As the United States contends with a pivotal moment of reckoning on racial justice, inequitable treatment in healthcare has risen in the public consciousness1—largely due to the disproportionately high rates of COVID-19 among Black Americans and other communities of color.2 Behind the statistics are personal stories of people of color, across geography, socioeconomic status, and health profile, who have been denied access to lifesaving care, even as their expressions of pain, discomfort, and illness have been ignored. For those of us working in health equity and who have studied the history of mistreatment of marginalized communities by the medical establishment, hearing and seeing these stories play out in the context of COVID-19 is not surprising. As devastating as these stories are, the commonalities are always Black and brown skin, mistreatment, and, far too often, premature death.3
Similarities can be seen in trends related to America’s maternal health crisis. Black and Native women are dying at alarmingly high rates due to preventable pregnancy-related causes. According to the Centers for Disease Control and Prevention, non-Hispanic Black women are approximately three times more likely to experience maternal death than white women.4 Native American and Alaska Native women are approximately two times more likely to die than white women. (This is in stark contrast to Hispanic, Latina, Asian, and Pacific Islander women, whose rates are quite similar to white women’s.) Most of these deaths are preventable and occur not just during delivery but up to a year after giving birth. Black women also have a 70 percent greater risk of experiencing severe maternal morbidity than white women.5
COVID-19 has made maternal health matters even worse. Based on preliminary data, pregnant women who fall ill due to COVID-19 are more likely to be admitted to the intensive care unit and receive invasive ventilation, and they are at increased risk of death compared with nonpregnant women. Black and Hispanic pregnant women are disproportionately likely to experience grave illness and complications due to COVID-19.6
Racial health disparities like these do not exist in a vacuum. Research has long shown that social determinants—such as the degree to which people can access affordable, safe housing and nutritious foods and whether they experience residential segregation, economic disadvantage, or exposure to environmental toxins—are important factors that practically dictate a person’s health and well-being.7 Access to quality, respectful healthcare that is free of discrimination and bias is also critically important. Unfortunately, discrimination and bias based on race and gender have pervaded the healthcare experiences of women of color in the United States for centuries.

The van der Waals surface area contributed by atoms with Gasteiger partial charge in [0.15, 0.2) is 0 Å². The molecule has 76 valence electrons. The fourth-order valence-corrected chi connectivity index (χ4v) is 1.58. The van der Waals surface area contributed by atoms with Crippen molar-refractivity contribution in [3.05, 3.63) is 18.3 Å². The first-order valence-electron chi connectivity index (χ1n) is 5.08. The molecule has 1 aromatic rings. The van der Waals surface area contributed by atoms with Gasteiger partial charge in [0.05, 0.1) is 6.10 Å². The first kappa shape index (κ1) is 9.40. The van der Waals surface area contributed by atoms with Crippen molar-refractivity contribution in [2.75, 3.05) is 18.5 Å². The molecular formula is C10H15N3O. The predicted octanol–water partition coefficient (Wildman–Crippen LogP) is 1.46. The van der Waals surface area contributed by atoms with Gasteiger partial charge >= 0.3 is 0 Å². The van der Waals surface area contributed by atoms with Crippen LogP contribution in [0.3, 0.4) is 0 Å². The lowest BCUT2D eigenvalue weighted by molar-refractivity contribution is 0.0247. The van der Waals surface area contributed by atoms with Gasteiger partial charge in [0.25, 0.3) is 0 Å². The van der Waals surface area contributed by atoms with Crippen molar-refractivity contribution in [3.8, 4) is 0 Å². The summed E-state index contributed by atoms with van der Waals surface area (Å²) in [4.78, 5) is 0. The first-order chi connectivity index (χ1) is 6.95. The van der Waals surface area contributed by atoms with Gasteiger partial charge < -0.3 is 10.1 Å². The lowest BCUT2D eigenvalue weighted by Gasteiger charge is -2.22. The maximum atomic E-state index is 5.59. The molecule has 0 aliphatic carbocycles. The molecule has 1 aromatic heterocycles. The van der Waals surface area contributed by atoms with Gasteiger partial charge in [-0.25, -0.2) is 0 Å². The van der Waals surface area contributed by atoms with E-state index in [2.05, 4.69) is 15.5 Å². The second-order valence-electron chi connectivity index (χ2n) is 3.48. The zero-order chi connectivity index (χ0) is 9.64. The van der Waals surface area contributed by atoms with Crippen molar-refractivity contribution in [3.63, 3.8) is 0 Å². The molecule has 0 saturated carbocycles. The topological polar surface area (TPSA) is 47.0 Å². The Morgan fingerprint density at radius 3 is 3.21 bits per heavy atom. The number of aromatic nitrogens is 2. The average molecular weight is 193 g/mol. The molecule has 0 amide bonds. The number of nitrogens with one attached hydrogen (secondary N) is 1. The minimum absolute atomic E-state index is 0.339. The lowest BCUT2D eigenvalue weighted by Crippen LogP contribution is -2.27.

Medical Mistreatment of Black and Native Women
The medical mistreatment of Black and Native women is not a new phenomenon; it has been widespread since before our nation’s founding. For Black women, it can be traced as far back as the institution of slavery, when Black women’s bodies were used without consent for experimentation in the study of obstetrics and gynecology.8 Slave owners actively sought the assistance of physicians in the management of Black women’s fertility. Particularly after the ban on importing enslaved people in 1808, slave owners had financial incentives to force enslaved women to have as many children as possible. Enslavers became familiar with new training practices and surgical procedures for reproductive organs developed by medical doctors by the mid-19th century. Coerced “breeding” of and medical experimentation on enslaved people were commonplace.9
Enslaved Black women were subjected to painful and injurious experimental surgeries on their reproductive organs. They were cut open and prodded with all types of surgical instruments without consent. It was during this period that falsehoods about Black people having “thicker skin” and a higher threshold for pain were first spread.10 While anesthesia was not used in most cases, morphine was sometimes used to drug enslaved Black women in order to make them docile and to reduce the screams that came with undergoing invasive vaginal surgeries.11 Some became morphine dependent as a result.
A doctor named Nathan Bozeman gained renown as a gynecologic surgeon due to his operations on enslaved Black women in Alabama. One 18-year-old enslaved girl became disabled and was rendered sterile as the result of one of his experimental surgeries,12 but his disregard for enslaved women’s humanity seems to have had no impact on his reputation.13 One need not look far to also learn of J. Marion Sims, known as the father of modern gynecology, a medical pioneer who employed harsh practices to restrain enslaved Black women during the repeated invasive gynecologic surgeries he conducted on them.14
It should be noted that the experimental procedures and drugs developed during this time period served to advance the study of gynecology in ways that would ultimately heal white women of most of their reproductive injuries and illnesses. But for women of color, these advances have too often been used to harm, not heal, as scientific advances have led to further exploitation. Decades after Bozeman and Sims partnered with enslavers, the end of slavery shifted the focus from expanding the enslaved Black population to minimizing the free Black population. Under the guise of the pseudoscience of eugenics—the pursuit of perfection of the (white) human race through controlling the reproduction of people perceived to be physically, intellectually, or morally “unfit”15—compulsory sterilization began to be used as a form of reproductive control over women of color and low-income women.16 Black and Native American women have been the main targets of this horrific practice.